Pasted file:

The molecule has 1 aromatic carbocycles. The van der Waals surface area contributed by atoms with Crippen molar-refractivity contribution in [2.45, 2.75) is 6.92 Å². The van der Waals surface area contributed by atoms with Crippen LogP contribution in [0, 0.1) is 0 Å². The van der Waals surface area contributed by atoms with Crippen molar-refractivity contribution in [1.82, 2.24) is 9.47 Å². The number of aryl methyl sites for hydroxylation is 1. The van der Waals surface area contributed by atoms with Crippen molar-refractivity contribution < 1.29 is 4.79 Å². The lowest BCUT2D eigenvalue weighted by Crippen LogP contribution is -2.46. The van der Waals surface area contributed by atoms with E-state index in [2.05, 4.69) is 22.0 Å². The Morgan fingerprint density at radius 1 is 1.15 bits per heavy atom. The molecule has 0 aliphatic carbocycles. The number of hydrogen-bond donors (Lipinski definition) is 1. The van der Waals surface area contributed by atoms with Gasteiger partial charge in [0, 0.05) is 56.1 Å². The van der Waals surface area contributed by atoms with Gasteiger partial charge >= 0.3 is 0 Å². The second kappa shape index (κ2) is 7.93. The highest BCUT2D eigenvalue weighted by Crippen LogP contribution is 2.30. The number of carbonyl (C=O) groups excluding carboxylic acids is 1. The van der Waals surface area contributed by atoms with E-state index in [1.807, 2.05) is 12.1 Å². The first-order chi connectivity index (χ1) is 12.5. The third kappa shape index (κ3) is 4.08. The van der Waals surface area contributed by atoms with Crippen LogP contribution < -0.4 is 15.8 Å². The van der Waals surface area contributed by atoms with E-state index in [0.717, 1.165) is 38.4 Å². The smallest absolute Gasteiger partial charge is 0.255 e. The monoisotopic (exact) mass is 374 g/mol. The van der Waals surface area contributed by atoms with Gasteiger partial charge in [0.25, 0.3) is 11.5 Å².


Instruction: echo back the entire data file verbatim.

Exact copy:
The molecule has 1 aromatic carbocycles. The van der Waals surface area contributed by atoms with Crippen molar-refractivity contribution in [2.45, 2.75) is 6.92 Å². The van der Waals surface area contributed by atoms with Crippen LogP contribution in [0, 0.1) is 0 Å². The van der Waals surface area contributed by atoms with Crippen molar-refractivity contribution in [1.82, 2.24) is 9.47 Å². The number of aryl methyl sites for hydroxylation is 1. The van der Waals surface area contributed by atoms with Crippen molar-refractivity contribution < 1.29 is 4.79 Å². The lowest BCUT2D eigenvalue weighted by Crippen LogP contribution is -2.46. The van der Waals surface area contributed by atoms with E-state index in [2.05, 4.69) is 22.0 Å². The Morgan fingerprint density at radius 1 is 1.15 bits per heavy atom. The molecule has 0 aliphatic carbocycles. The number of hydrogen-bond donors (Lipinski definition) is 1. The van der Waals surface area contributed by atoms with Gasteiger partial charge in [0, 0.05) is 56.1 Å². The van der Waals surface area contributed by atoms with Gasteiger partial charge >= 0.3 is 0 Å². The second kappa shape index (κ2) is 7.93. The highest BCUT2D eigenvalue weighted by Crippen LogP contribution is 2.30. The number of carbonyl (C=O) groups excluding carboxylic acids is 1. The van der Waals surface area contributed by atoms with E-state index in [1.807, 2.05) is 12.1 Å². The first-order chi connectivity index (χ1) is 12.5. The third kappa shape index (κ3) is 4.08. The van der Waals surface area contributed by atoms with Crippen LogP contribution < -0.4 is 15.8 Å². The van der Waals surface area contributed by atoms with E-state index in [0.717, 1.165) is 38.4 Å². The smallest absolute Gasteiger partial charge is 0.255 e. The monoisotopic (exact) mass is 374 g/mol. The van der Waals surface area contributed by atoms with Gasteiger partial charge in [0.25, 0.3) is 11.5 Å².